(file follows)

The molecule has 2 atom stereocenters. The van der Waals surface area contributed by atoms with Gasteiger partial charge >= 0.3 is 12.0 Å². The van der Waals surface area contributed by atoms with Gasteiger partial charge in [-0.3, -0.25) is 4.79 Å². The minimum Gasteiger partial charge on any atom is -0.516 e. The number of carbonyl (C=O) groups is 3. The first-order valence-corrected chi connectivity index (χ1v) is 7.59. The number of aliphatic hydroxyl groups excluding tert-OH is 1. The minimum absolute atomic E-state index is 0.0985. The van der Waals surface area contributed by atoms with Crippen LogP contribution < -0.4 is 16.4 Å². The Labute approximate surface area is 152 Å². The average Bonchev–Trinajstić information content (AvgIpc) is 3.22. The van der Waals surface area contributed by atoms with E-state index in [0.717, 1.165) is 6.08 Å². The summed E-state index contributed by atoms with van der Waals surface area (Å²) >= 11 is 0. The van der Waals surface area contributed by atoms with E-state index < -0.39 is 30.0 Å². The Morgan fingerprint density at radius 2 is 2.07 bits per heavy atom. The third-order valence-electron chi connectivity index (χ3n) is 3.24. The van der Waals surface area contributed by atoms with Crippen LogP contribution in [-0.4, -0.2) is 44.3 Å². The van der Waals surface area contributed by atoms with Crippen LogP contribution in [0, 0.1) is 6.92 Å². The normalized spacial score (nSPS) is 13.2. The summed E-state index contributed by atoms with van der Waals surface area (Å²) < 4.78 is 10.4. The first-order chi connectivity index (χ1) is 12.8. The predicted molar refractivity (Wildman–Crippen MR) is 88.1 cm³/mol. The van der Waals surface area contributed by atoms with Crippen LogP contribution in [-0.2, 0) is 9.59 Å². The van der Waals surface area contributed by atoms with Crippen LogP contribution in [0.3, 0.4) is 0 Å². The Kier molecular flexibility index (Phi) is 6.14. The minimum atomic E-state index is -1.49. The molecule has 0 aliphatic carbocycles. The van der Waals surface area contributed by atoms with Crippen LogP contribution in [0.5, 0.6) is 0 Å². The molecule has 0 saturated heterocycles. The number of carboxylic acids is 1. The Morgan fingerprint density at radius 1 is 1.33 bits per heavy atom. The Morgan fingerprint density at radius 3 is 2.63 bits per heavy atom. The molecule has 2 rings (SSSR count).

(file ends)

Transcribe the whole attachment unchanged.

The molecule has 2 atom stereocenters. The van der Waals surface area contributed by atoms with Gasteiger partial charge >= 0.3 is 12.0 Å². The van der Waals surface area contributed by atoms with Gasteiger partial charge in [-0.3, -0.25) is 4.79 Å². The minimum Gasteiger partial charge on any atom is -0.516 e. The number of carbonyl (C=O) groups is 3. The first-order valence-corrected chi connectivity index (χ1v) is 7.59. The number of aliphatic hydroxyl groups excluding tert-OH is 1. The minimum absolute atomic E-state index is 0.0985. The van der Waals surface area contributed by atoms with Crippen LogP contribution < -0.4 is 16.4 Å². The Labute approximate surface area is 152 Å². The average Bonchev–Trinajstić information content (AvgIpc) is 3.22. The van der Waals surface area contributed by atoms with E-state index in [0.717, 1.165) is 6.08 Å². The summed E-state index contributed by atoms with van der Waals surface area (Å²) >= 11 is 0. The van der Waals surface area contributed by atoms with E-state index < -0.39 is 30.0 Å². The Morgan fingerprint density at radius 2 is 2.07 bits per heavy atom. The third-order valence-electron chi connectivity index (χ3n) is 3.24. The van der Waals surface area contributed by atoms with Crippen LogP contribution in [-0.4, -0.2) is 44.3 Å². The van der Waals surface area contributed by atoms with Crippen LogP contribution in [0, 0.1) is 6.92 Å². The normalized spacial score (nSPS) is 13.2. The summed E-state index contributed by atoms with van der Waals surface area (Å²) < 4.78 is 10.4. The first-order chi connectivity index (χ1) is 12.8. The predicted molar refractivity (Wildman–Crippen MR) is 88.1 cm³/mol. The van der Waals surface area contributed by atoms with Crippen LogP contribution in [-0.2, 0) is 9.59 Å². The van der Waals surface area contributed by atoms with Crippen LogP contribution in [0.3, 0.4) is 0 Å². The Kier molecular flexibility index (Phi) is 6.14. The minimum atomic E-state index is -1.49. The molecule has 0 aliphatic carbocycles. The van der Waals surface area contributed by atoms with Crippen LogP contribution in [0.5, 0.6) is 0 Å². The molecule has 0 saturated heterocycles. The number of carboxylic acids is 1. The Morgan fingerprint density at radius 1 is 1.33 bits per heavy atom. The Morgan fingerprint density at radius 3 is 2.63 bits per heavy atom. The molecule has 2 rings (SSSR count).